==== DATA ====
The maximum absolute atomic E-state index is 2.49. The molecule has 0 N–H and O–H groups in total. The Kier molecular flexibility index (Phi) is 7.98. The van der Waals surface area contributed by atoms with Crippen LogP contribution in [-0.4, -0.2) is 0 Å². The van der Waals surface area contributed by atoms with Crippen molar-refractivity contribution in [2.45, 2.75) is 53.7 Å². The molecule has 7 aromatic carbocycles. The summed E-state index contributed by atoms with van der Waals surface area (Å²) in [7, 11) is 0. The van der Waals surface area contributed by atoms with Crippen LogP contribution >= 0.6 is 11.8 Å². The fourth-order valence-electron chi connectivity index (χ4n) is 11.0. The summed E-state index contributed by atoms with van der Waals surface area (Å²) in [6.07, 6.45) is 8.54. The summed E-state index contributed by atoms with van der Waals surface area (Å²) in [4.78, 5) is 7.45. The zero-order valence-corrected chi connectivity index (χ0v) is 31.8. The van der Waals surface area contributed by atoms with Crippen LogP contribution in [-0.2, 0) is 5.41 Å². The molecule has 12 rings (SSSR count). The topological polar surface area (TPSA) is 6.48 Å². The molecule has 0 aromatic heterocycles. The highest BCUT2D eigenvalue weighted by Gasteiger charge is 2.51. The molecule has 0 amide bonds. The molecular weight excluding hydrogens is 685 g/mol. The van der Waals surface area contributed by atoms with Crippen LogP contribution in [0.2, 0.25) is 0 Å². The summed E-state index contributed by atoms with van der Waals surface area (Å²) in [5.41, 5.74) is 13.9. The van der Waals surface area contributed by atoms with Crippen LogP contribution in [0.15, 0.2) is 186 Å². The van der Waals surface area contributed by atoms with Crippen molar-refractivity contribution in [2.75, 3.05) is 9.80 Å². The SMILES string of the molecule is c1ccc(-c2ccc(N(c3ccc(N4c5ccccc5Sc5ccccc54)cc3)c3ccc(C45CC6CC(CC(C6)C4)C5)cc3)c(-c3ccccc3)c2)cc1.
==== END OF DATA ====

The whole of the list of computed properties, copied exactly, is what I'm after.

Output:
The maximum absolute atomic E-state index is 2.49. The molecule has 0 N–H and O–H groups in total. The Kier molecular flexibility index (Phi) is 7.98. The van der Waals surface area contributed by atoms with Crippen LogP contribution in [-0.4, -0.2) is 0 Å². The van der Waals surface area contributed by atoms with Crippen molar-refractivity contribution in [2.45, 2.75) is 53.7 Å². The molecule has 7 aromatic carbocycles. The summed E-state index contributed by atoms with van der Waals surface area (Å²) in [7, 11) is 0. The van der Waals surface area contributed by atoms with Crippen LogP contribution >= 0.6 is 11.8 Å². The fourth-order valence-electron chi connectivity index (χ4n) is 11.0. The summed E-state index contributed by atoms with van der Waals surface area (Å²) in [6.07, 6.45) is 8.54. The summed E-state index contributed by atoms with van der Waals surface area (Å²) in [4.78, 5) is 7.45. The zero-order valence-corrected chi connectivity index (χ0v) is 31.8. The van der Waals surface area contributed by atoms with Crippen LogP contribution in [-0.2, 0) is 5.41 Å². The molecule has 12 rings (SSSR count). The topological polar surface area (TPSA) is 6.48 Å². The molecule has 0 aromatic heterocycles. The highest BCUT2D eigenvalue weighted by Gasteiger charge is 2.51. The molecule has 0 amide bonds. The molecular weight excluding hydrogens is 685 g/mol. The van der Waals surface area contributed by atoms with Crippen LogP contribution in [0.2, 0.25) is 0 Å². The summed E-state index contributed by atoms with van der Waals surface area (Å²) in [5.41, 5.74) is 13.9. The van der Waals surface area contributed by atoms with Crippen LogP contribution in [0.15, 0.2) is 186 Å². The van der Waals surface area contributed by atoms with Crippen molar-refractivity contribution in [2.75, 3.05) is 9.80 Å². The SMILES string of the molecule is c1ccc(-c2ccc(N(c3ccc(N4c5ccccc5Sc5ccccc54)cc3)c3ccc(C45CC6CC(CC(C6)C4)C5)cc3)c(-c3ccccc3)c2)cc1.